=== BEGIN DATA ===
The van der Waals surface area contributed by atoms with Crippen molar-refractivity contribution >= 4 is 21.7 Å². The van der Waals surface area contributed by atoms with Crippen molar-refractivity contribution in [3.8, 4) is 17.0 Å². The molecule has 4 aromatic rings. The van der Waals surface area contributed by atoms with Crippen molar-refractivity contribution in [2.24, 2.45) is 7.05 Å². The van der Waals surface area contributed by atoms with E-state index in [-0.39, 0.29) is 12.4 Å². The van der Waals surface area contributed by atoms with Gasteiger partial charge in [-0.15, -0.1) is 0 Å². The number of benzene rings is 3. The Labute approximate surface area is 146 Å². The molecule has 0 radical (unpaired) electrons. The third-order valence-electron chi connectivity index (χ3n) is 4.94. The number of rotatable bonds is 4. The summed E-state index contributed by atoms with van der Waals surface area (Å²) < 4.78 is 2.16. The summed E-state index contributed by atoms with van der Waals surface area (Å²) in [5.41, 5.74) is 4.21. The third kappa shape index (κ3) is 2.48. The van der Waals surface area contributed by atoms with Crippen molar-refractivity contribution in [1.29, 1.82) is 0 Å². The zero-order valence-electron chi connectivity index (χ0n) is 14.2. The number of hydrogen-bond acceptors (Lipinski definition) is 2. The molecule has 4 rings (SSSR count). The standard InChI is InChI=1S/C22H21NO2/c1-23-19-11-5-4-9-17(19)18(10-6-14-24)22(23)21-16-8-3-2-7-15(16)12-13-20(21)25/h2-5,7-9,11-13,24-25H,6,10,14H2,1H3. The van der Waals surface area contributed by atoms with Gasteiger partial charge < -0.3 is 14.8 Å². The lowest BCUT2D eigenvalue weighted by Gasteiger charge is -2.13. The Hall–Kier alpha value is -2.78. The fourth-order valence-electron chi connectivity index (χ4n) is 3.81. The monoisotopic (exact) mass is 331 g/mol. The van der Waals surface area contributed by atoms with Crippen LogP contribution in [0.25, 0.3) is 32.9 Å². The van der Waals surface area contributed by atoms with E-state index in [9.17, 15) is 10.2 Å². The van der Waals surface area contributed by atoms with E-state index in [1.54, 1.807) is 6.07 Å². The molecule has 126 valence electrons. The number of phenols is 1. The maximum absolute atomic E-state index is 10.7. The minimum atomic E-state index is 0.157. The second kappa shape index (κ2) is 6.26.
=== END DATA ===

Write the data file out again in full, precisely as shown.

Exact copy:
The van der Waals surface area contributed by atoms with Crippen molar-refractivity contribution >= 4 is 21.7 Å². The van der Waals surface area contributed by atoms with Crippen molar-refractivity contribution in [3.8, 4) is 17.0 Å². The molecule has 4 aromatic rings. The van der Waals surface area contributed by atoms with Crippen molar-refractivity contribution in [2.24, 2.45) is 7.05 Å². The van der Waals surface area contributed by atoms with E-state index in [-0.39, 0.29) is 12.4 Å². The van der Waals surface area contributed by atoms with Gasteiger partial charge in [-0.15, -0.1) is 0 Å². The number of benzene rings is 3. The Labute approximate surface area is 146 Å². The molecule has 0 radical (unpaired) electrons. The third-order valence-electron chi connectivity index (χ3n) is 4.94. The number of rotatable bonds is 4. The summed E-state index contributed by atoms with van der Waals surface area (Å²) < 4.78 is 2.16. The summed E-state index contributed by atoms with van der Waals surface area (Å²) in [5.41, 5.74) is 4.21. The third kappa shape index (κ3) is 2.48. The van der Waals surface area contributed by atoms with Crippen molar-refractivity contribution in [1.29, 1.82) is 0 Å². The zero-order valence-electron chi connectivity index (χ0n) is 14.2. The number of hydrogen-bond acceptors (Lipinski definition) is 2. The molecule has 4 rings (SSSR count). The standard InChI is InChI=1S/C22H21NO2/c1-23-19-11-5-4-9-17(19)18(10-6-14-24)22(23)21-16-8-3-2-7-15(16)12-13-20(21)25/h2-5,7-9,11-13,24-25H,6,10,14H2,1H3. The van der Waals surface area contributed by atoms with Gasteiger partial charge < -0.3 is 14.8 Å². The lowest BCUT2D eigenvalue weighted by Gasteiger charge is -2.13. The Hall–Kier alpha value is -2.78. The fourth-order valence-electron chi connectivity index (χ4n) is 3.81. The monoisotopic (exact) mass is 331 g/mol. The van der Waals surface area contributed by atoms with Crippen LogP contribution in [0.25, 0.3) is 32.9 Å². The van der Waals surface area contributed by atoms with E-state index in [9.17, 15) is 10.2 Å². The van der Waals surface area contributed by atoms with E-state index in [1.54, 1.807) is 6.07 Å². The molecule has 126 valence electrons. The number of phenols is 1. The maximum absolute atomic E-state index is 10.7. The minimum atomic E-state index is 0.157. The second kappa shape index (κ2) is 6.26.